9 things to know about using a super-telephoto lens

9 things to know about using super-telephoto lenses

9 things to know about using super-telephoto lenses

There’s a lot to think about when you’re shooting with a super-telephoto lens. Most of the lenses in this group are designed with one thing in mind – bringing serious telescopic power to your DSLR. As such, they’re weighty beasts, tipping the scales at anything up to 3kg. Many super-telephoto lenses are more than 20cm long even at their shortest zoom settings.

Below we round up 9 key points you should remember the next time you go out to shoot with super-telephoto lenses.

1. Mind your back
Super-telephoto lenses can be weighty beasts. A monopod can help take the load without imposing the restrictions of a tripod (find out how to use a monopod).

2. Hidden depths
While they’re long to start with, often a super-telephoto lens can almost double in length at its longest zoom settings. Others, however, such as the Nikon 70-200mm and Sigma 120-300mm, remain fixed thanks to internal zoom mechanisms.

3. Staying constant
Constant aperture lenses retain the same largest available aperture throughout the zoom range, enabling faster shutter speeds at longer focal lengths.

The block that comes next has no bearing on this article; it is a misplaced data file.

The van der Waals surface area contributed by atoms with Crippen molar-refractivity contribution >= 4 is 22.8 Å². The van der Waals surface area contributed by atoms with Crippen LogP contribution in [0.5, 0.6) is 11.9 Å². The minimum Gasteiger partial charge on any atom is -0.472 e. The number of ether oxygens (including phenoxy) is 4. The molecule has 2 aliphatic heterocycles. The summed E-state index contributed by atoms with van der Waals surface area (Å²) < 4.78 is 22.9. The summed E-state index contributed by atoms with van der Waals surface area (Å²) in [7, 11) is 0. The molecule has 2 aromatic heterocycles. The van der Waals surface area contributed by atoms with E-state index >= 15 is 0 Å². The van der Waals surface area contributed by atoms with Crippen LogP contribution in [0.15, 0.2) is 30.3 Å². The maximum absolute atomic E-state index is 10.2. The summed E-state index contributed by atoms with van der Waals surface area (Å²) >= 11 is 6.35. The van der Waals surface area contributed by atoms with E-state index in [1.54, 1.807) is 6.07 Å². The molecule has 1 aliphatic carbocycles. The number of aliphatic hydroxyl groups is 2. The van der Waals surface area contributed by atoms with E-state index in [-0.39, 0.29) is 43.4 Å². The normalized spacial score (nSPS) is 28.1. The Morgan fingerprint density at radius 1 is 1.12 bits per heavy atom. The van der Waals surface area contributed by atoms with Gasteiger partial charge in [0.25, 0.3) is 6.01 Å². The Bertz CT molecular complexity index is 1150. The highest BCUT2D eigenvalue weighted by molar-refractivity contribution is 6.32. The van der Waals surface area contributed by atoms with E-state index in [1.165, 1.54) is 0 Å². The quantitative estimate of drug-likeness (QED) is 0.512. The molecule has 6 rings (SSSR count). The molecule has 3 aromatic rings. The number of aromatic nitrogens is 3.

4. Take the weight
With a heavy super-telephoto lens, the image stabilisation system often makes all the difference between sharp and blurry handheld shots.

5. Slow it down
For tripod-mounted shots, it’s best to use the Exposure Delay or the Mirror Lock-up functions to avoid mirror-bounce blurring your results.

6. Small margin
Depth of field can be extremely small at longer zoom settings, especially when you use the largest available aperture.

7. Lights on
You’ll often need to increase your camera’s sensitivity setting to achieve fast shutter speeds in anything other than bright lighting conditions.

8. Keep up
A fast autofocus speed is essential for tracking quick-moving subjects. All the ring-type ultrasonic lenses on test perform well, while the Nikon 80-400mm is relatively slow.

9. Mirror, mirror
Mirror lenses offer massive cost-savings but the image quality they provide is comparatively poor. They also lack autofocus and adjustable apertures.


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